When the Mitchell Family entered the whiskey bonding business in 1887, it was at the peak of the Victorian whiskey boom and pot still Irish whiskey was at its summit. As was the norm for that time in Ireland, there were hundreds of merchants involved in the bonding trade - purchasing new make whiskey spirit under bond (i.e. excise tax was not payable) and maturing it themselves before bottling it for sale.
As a result, there was an abundance of whiskeys available on the market, many carrying the same distiller's name, and differentiated only by the name of the bonder and bottler. Due to the suspect practices of certain bonders, the quality varied significantly, and in time, distillers began to bottle their own whiskeys, thereby guaranteeing the quality of the final bottled whiskey. Thus, the practice of selling whiskey to bonders died out and with that, so did most of the bonder whiskey brands.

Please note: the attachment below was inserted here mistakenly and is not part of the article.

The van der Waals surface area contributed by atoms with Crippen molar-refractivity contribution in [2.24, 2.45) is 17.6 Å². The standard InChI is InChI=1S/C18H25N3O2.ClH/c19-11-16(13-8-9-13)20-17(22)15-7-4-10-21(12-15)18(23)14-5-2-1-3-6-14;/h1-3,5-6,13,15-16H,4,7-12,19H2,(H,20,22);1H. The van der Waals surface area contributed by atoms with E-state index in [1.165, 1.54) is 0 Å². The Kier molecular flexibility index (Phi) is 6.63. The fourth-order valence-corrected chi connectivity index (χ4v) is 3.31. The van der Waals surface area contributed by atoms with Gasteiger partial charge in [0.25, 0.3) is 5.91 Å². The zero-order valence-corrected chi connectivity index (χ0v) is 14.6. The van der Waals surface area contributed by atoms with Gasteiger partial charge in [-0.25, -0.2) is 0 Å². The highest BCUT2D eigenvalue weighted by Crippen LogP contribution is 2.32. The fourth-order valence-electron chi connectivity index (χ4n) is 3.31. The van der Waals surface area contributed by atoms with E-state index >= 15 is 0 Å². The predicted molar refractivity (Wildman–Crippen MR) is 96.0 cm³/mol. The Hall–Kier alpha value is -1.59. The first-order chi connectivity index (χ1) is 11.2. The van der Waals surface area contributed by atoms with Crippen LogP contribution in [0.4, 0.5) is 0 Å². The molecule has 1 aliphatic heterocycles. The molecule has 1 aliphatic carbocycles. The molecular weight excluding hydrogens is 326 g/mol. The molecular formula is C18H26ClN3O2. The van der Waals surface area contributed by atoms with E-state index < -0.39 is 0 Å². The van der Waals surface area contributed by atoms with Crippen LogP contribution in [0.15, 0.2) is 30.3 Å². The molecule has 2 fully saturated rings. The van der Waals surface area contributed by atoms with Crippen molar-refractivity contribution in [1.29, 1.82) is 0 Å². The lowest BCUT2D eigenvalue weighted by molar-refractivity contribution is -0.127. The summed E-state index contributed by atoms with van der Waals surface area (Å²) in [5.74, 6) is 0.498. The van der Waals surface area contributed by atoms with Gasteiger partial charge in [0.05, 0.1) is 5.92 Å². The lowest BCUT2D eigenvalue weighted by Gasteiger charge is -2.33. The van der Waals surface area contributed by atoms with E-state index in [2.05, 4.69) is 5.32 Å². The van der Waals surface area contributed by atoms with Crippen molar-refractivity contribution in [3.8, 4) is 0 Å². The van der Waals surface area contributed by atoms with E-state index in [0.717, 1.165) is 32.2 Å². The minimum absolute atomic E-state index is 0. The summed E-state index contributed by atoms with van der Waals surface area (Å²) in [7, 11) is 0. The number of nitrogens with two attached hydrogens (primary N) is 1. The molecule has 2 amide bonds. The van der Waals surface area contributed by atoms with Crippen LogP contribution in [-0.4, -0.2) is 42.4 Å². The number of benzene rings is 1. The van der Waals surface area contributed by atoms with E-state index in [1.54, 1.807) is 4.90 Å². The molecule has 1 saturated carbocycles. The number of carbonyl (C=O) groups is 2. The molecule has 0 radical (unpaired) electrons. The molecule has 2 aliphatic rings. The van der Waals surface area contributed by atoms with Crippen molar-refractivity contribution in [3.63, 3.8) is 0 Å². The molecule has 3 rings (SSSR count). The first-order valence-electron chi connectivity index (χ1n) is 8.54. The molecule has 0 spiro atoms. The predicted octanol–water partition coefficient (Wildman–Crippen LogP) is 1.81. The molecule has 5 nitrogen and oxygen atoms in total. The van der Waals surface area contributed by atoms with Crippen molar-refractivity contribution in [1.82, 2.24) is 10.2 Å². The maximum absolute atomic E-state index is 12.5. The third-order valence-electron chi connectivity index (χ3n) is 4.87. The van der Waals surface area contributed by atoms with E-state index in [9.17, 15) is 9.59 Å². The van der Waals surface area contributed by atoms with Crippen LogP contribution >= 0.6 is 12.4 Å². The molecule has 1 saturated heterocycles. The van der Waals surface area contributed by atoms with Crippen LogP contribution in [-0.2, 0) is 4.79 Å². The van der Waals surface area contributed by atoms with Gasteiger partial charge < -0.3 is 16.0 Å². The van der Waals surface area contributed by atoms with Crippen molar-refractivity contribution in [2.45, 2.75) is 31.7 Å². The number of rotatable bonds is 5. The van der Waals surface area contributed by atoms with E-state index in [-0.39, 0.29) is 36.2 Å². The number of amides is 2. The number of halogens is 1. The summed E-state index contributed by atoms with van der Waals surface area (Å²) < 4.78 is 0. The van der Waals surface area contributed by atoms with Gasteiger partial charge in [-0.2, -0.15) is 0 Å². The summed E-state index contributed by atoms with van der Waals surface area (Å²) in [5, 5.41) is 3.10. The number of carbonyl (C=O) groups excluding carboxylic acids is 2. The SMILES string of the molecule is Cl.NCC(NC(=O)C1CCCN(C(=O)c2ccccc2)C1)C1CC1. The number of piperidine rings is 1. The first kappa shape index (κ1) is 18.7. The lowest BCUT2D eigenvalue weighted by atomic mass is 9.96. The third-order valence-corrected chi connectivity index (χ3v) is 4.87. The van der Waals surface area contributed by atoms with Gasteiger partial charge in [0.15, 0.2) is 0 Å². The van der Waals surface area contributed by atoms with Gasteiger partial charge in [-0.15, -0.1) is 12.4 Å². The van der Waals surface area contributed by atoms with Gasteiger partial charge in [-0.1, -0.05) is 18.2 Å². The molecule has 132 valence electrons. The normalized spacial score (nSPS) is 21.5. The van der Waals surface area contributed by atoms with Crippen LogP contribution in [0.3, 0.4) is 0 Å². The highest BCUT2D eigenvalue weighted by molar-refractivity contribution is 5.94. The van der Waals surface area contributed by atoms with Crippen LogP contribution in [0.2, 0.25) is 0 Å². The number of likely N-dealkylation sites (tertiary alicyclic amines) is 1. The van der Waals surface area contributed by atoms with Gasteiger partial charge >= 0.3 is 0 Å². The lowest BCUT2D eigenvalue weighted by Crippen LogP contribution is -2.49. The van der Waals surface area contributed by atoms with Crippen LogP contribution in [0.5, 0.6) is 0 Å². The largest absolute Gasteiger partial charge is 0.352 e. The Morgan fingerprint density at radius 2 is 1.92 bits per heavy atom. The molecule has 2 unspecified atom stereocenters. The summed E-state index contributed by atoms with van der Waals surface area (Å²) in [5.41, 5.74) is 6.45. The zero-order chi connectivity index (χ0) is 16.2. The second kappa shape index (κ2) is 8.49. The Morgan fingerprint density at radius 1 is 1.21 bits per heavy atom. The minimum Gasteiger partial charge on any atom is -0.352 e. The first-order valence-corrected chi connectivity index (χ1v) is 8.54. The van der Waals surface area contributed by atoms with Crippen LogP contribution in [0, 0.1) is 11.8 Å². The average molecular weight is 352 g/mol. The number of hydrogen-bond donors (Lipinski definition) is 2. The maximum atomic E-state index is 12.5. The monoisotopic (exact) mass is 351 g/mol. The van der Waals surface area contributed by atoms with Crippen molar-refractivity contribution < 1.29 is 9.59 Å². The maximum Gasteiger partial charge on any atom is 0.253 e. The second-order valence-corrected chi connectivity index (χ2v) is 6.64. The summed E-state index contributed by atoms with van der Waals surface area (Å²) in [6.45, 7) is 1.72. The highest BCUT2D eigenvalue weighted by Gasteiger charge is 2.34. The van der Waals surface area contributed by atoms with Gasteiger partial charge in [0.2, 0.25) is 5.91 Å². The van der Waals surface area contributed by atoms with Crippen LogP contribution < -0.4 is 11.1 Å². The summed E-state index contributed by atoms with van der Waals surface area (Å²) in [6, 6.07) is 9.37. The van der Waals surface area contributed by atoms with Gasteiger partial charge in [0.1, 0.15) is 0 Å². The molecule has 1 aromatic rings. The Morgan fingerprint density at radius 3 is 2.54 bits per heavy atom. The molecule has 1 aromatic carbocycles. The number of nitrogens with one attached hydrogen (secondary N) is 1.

There were, however, a couple of brands that survived, probably due to the consistent quality standards which they employed, and the Spot whiskeys were one such brand. For more info please visit https://www.singlepotstill.com/